Trevor Rabin: You Can’t Have Yes Without Anderson
Trevor Rabin believes Yes shouldn’t be using the band name when Jon Anderson is no longer fronting them.
And despite remaining close friends with former colleague Chris Squire, he believes things can’t be same without co-founder Anderson’s presence.
The lead vocalist was replaced in 2008 after a serious illness forced the cancellation of a tour. They continued with Benoit David, recruited from a tribute band, but when he fell ill last year they hired Jon Davison of Glass Hammer.
Rabin, who played with Yes from 1983 until 1994, tells Blogdegezou: “I love Chris like a brother and wish only the best for him.
“But I think Jon is such an important part of Yes – and it’s not just the sound. It’s the input and perspective Jon brings. It sometimes is tough, but it’s so worth it.”
He adds: “I believe Jon and Chris are mature about the split, and neither one ever talks ill of the other to me.”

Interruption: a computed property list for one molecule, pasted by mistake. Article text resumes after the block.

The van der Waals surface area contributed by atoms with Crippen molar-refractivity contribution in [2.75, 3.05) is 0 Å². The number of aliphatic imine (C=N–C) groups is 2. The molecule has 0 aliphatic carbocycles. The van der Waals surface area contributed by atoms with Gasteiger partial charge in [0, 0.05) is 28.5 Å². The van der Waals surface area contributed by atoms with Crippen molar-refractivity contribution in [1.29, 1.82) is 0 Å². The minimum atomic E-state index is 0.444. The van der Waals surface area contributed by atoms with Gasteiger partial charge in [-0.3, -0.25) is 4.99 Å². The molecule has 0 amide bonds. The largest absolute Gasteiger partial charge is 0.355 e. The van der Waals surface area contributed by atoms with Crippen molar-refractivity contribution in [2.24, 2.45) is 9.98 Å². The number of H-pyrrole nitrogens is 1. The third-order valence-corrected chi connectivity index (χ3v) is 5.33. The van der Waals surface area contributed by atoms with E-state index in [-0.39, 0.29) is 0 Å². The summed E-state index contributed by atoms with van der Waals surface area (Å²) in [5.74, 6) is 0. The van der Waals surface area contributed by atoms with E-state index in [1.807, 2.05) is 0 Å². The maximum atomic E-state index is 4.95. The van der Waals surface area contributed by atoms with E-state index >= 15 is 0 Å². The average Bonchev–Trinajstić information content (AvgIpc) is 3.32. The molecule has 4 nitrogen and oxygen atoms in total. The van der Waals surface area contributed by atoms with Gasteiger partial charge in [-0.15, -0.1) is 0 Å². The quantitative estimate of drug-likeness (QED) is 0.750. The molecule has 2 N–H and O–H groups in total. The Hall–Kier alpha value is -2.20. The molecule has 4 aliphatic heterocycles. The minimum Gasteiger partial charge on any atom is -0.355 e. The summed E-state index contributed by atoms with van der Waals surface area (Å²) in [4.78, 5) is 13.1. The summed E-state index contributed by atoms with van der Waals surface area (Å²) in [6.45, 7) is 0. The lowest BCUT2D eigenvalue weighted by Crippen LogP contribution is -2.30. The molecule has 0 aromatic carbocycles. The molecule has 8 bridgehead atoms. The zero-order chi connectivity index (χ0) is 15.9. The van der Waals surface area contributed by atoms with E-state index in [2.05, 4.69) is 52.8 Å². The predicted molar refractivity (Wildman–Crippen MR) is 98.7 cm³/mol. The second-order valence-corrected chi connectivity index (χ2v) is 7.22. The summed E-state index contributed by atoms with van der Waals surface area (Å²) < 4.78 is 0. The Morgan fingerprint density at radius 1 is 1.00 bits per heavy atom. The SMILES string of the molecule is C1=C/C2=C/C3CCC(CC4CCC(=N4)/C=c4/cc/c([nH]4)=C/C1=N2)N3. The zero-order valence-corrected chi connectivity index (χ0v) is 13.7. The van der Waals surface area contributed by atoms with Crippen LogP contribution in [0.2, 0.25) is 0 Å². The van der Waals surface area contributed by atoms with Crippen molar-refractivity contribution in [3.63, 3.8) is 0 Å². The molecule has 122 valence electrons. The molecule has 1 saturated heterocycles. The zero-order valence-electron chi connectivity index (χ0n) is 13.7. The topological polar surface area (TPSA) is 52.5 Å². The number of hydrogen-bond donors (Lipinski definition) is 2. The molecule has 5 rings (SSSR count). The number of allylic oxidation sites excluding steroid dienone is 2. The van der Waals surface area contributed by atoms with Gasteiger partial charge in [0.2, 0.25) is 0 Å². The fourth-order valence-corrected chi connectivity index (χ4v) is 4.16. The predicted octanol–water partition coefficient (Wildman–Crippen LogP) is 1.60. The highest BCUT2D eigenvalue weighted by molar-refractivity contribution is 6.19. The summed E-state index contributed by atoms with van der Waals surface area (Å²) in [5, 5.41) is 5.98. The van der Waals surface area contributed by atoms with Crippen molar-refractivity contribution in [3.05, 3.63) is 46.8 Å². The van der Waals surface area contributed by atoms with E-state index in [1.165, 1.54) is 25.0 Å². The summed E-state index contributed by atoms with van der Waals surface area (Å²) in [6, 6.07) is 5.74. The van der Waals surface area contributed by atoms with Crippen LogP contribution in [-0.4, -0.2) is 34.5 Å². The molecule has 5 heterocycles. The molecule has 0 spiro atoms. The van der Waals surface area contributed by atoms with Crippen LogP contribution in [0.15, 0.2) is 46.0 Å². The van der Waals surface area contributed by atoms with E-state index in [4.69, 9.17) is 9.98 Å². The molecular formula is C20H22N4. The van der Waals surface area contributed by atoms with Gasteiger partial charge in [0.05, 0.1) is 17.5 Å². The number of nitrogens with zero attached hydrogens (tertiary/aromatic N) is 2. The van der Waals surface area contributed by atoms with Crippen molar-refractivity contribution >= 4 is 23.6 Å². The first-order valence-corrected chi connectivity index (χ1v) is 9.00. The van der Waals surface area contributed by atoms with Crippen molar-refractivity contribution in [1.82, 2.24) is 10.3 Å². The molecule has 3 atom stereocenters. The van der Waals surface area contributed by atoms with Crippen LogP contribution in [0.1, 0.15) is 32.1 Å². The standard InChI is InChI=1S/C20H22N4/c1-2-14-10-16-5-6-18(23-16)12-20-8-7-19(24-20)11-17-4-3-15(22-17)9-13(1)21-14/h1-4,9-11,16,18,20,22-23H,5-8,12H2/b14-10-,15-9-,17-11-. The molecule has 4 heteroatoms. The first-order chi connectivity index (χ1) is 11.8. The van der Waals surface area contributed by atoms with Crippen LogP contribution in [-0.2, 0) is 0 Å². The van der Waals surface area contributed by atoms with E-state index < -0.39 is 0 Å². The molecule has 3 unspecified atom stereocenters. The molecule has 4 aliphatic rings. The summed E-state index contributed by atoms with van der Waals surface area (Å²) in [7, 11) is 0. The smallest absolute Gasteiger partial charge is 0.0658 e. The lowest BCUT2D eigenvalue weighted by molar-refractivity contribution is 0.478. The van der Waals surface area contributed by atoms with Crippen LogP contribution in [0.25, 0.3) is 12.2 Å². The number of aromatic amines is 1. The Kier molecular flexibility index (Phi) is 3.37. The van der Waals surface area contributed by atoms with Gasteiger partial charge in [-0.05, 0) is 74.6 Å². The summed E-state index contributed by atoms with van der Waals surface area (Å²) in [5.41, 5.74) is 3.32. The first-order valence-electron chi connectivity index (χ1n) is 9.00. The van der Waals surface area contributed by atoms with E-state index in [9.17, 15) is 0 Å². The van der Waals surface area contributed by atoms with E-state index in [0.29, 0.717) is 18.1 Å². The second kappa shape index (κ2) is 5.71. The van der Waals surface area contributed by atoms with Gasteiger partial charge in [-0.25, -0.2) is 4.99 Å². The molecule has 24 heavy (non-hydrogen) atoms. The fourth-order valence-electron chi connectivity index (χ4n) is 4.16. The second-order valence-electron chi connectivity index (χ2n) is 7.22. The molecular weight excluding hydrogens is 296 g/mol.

Rabin continues to hope for the long-discussed collaboration with Anderson and keyboardist Rick Wakeman but admits: “Time is the enemy. While we’re excited about the prospect of doing something together, nothing is organised yet and there’s no telling when or how something will be done.”
The South African musician remains fond of the nation he left amid its apartheid era following a year on national service.
“It was leave the country, which I was not ready for; go to jail; or go to the army,” he recalls. “I spent a year played in the entertainment unit. I played in a big band, had a rock band, and spent the rest of my time practicing the guitar and piano. It was invaluable. I never shot anybody and I improved myself.
“I have family there and it still has a big place in my heart – but I’m an American now and proud of it.”
Anderson and Wakeman are both nominated in the Prog God category at the first annual Progressive Music Awards which takes place at London’s Kew Gardens on September 5.